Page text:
Look at the video and check out the following:

After 0:27 (Coffee Break?), I count 15 people
After 1:37 (Exhibition?), I see the table number 29 but this table is already empty. So let's assume there were 29 exhibitors (but where is exhibitor No 29?)
After 1:43 (Dinner?), I count 10 tabels with a total of 18 people
After 3:06 (Exhibiton?), are there two people from the same company talking to each other? At least the name boards suggest this. It must have been a great trade show. (Maybe the lady behind the Name Kerim is not "Kerim"? Is Kerim a man's name?)
After 3:34 (Dinner reception?), I count approx. 30 people

And so on. Did you attend this event? What is your feedback?

I wonder why Event organizers don't do a proper marketing campaign... And start to embraze the entire industry because only if we work together we will become stronger.

Sunday, November 01, 2009

Zürich Schlaflos, the other Travel guide to Zurich, Switzerland

The man drinks regularly. He smokes. He is a gourmet and art lover. A voyeuristic gambler with nostalgic tendency to glorification and a toilet fetish. And he is your faithful travel companion for Zurich.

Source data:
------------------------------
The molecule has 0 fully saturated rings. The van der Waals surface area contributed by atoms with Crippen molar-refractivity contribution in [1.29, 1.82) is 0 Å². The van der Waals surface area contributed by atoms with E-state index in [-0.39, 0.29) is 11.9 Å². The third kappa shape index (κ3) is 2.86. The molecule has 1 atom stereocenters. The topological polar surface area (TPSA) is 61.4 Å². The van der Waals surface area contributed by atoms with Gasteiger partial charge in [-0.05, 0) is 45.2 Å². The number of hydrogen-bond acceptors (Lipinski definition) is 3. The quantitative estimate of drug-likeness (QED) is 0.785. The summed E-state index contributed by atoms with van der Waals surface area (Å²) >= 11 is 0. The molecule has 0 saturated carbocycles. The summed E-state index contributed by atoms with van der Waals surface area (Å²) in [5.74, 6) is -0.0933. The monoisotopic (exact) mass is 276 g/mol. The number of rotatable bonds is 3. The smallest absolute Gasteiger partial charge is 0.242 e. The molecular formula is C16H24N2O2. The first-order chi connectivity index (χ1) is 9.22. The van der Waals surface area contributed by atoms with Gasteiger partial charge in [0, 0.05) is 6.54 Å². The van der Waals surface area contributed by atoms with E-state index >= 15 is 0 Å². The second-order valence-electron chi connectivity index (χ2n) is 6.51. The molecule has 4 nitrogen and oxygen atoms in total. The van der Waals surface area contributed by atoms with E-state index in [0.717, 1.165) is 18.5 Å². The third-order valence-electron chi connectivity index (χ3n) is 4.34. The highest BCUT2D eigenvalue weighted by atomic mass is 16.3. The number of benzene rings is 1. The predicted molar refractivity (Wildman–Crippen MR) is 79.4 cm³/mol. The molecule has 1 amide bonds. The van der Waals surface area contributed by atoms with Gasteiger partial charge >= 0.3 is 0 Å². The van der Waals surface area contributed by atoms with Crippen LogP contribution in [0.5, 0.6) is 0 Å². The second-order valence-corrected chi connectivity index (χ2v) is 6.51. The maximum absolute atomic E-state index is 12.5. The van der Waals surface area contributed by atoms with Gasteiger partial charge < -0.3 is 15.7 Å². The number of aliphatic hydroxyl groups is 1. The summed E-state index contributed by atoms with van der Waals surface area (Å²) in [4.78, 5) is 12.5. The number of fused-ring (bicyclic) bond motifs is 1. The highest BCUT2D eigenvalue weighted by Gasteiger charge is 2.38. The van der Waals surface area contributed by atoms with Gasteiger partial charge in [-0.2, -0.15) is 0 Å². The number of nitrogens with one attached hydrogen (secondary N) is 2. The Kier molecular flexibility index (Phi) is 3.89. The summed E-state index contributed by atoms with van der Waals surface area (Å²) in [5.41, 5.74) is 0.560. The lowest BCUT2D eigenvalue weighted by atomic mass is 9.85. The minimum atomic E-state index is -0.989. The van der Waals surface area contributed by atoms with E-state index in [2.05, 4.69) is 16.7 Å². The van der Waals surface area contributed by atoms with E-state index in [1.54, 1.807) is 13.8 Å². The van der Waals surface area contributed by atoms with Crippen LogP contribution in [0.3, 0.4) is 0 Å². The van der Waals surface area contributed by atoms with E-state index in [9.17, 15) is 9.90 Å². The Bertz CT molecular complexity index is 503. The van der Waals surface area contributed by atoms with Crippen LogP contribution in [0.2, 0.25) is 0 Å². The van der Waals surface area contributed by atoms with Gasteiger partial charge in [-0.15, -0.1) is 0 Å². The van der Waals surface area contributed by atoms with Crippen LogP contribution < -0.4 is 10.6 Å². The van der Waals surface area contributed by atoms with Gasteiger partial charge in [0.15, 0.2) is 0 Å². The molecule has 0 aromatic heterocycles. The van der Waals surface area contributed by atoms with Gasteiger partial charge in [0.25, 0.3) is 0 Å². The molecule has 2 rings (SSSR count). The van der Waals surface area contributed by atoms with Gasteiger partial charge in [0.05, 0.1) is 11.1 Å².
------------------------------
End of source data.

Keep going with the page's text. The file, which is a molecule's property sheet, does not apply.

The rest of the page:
Netcetera, a software company from Zurich, Switzerland, has created this unique podcast available on iTunes Store for your iPod or iPhone.

Two authors on behalf of the transporting enterprises Zurich (VBZ) did come up with the content. Philippe Amrein and Thomas Wyss gathered 60 marvelous stories about cool places along the 32 and 4 Bus lines for the new Podcast “Zurich sleepless” along Langstrasse and Niederdorf.

If you are going to Zurich (and speak German, or have a personal guide...) follow these bus lines and discover Zurich as you wouldn't imagine.

Wednesday, October 07, 2009

Travel history, part II

Bridgewater Canal: AD 1759-1761